Petitioner therefore has procedurally defaulted his claim of the denial of the effective
assistance of counsel. He may still secure review of this claim on the merits if he demonstrates
cause for his failure to follow the state procedural rules, as well as actual prejudice from the
alleged constitutional violations. “[P]etitioner has the burden of showing cause and prejudice to
overcome a procedural default.” Hinkle v. Randle, 271 F.3d 239, 245 (6th Cir. 2001) (citing
Lucas v. O'Dea, 179 F.3d 412, 418 (6th Cir. 1999) (internal citation omitted)). A petitioner's pro
se status, ignorance of the law, or ignorance of procedural requirements are insufficient bases to
excuse a procedural default. Bonilla v. Hurley, 370 F.3d 494, 498 (6th Cir.), cert. denied, 543
U.S. 989 (2004). Instead, in order to establish cause, a petitioner “must present a substantial
reason that is external to himself and cannot be fairly attributed to him.” Hartman v. Bagley, 492
F.3d 347, 358 (6th Cir. 2007), cert. denied sub nom. Hartman v. Bobby, 554 U.S. 924 (2008).
Further, attorney error cannot constitute cause for Petitioner’s failure to raise an issue in the Ohio
Supreme Court where Petitioner had no right to counsel in such proceeding. See Barkley v.
Konteh, 240 F. Supp. 2d 708, 713-14 (N.D. Ohio Dec. 13, 2002) (citing Coleman, 501 U.S. at
751-53; Pennsylvania v. Finley, 481 U.S. 551, 555 (1987))(other citations omitted). Petitioner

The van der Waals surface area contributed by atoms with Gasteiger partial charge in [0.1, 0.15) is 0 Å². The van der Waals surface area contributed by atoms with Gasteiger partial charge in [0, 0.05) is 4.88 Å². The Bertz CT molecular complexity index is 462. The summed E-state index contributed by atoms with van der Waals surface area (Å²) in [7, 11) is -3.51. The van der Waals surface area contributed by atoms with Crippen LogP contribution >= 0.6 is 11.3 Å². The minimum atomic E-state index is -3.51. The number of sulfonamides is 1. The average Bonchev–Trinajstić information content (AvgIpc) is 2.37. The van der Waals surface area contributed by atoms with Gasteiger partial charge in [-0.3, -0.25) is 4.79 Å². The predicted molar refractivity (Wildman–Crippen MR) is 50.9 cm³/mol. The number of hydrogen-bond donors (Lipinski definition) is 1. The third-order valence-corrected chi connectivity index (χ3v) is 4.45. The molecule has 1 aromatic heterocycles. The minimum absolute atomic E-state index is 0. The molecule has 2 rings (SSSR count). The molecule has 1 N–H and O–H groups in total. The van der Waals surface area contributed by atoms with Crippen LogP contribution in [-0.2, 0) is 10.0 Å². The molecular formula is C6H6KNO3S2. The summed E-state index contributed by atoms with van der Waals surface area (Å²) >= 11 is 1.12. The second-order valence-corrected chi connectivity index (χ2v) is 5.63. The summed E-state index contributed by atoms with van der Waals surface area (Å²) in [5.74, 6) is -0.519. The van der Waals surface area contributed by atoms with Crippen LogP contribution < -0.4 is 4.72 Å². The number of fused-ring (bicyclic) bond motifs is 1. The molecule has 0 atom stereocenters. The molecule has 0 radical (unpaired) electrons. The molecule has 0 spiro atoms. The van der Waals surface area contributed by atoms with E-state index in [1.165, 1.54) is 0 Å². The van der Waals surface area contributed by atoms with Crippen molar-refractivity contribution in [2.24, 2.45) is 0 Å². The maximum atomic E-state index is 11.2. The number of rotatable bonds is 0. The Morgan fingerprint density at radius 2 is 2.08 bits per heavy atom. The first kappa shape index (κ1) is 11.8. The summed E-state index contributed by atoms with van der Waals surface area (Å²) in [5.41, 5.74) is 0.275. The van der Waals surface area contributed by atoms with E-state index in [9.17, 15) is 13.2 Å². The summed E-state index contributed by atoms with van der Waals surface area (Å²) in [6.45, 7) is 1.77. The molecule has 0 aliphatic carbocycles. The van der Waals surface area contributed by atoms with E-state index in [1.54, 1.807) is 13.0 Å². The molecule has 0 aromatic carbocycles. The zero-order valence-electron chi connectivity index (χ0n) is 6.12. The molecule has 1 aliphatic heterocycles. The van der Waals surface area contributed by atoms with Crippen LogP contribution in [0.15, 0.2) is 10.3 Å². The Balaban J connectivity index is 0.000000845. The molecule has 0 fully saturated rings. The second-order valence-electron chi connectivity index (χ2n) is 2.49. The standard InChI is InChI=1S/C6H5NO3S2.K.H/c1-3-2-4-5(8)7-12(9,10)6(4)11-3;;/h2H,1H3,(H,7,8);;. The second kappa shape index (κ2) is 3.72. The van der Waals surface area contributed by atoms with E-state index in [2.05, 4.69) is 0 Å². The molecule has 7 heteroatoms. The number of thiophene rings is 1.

has failed to establish cause for his procedural default.
Claim three is waived.
For the reasons set forth above, it is RECOMMENDED that this action be
Procedure on Objections
If any party objects to this Report and Recommendation, that party may, within fourteen
days of the date of this Report, file and serve on all parties written objections to those specific
proposed findings or recommendations to which objection is made, together with supporting
authority for the objection(s). A judge of this Court shall make a de novo determination of those
portions of the report or specified proposed findings or recommendations to which objection is
made. Upon proper objections, a judge of this Court may accept, reject, or modify, in whole or in
part, the findings or recommendations made herein, may receive further evidence or may
recommit this matter to the magistrate judge with instructions. 28 U.S.C. § 636(B)(1).
The parties are specifically advised that failure to object to the Report and
Recommendation will result in a waiver of the right to have the district judge review the Report
and Recommendation de novo, and also operates as a waiver of the right to appeal the decision of
the District Court adopting the Report and Recommendation. See Thomas v. Arn, 474 U.S. 140
(1985); United States v. Walters, 638 F.2d 947 (6th Cir. 1981).
The parties are further advised that, if they intend to file an appeal of any adverse
decision, they may submit arguments in any objections filed, regarding whether a certificate of
appealability should issue.
/s/ Chelsey M. Vascura___
CHELSEY M. VASCURA
UNITED STATES MAGISTRATE JUDGE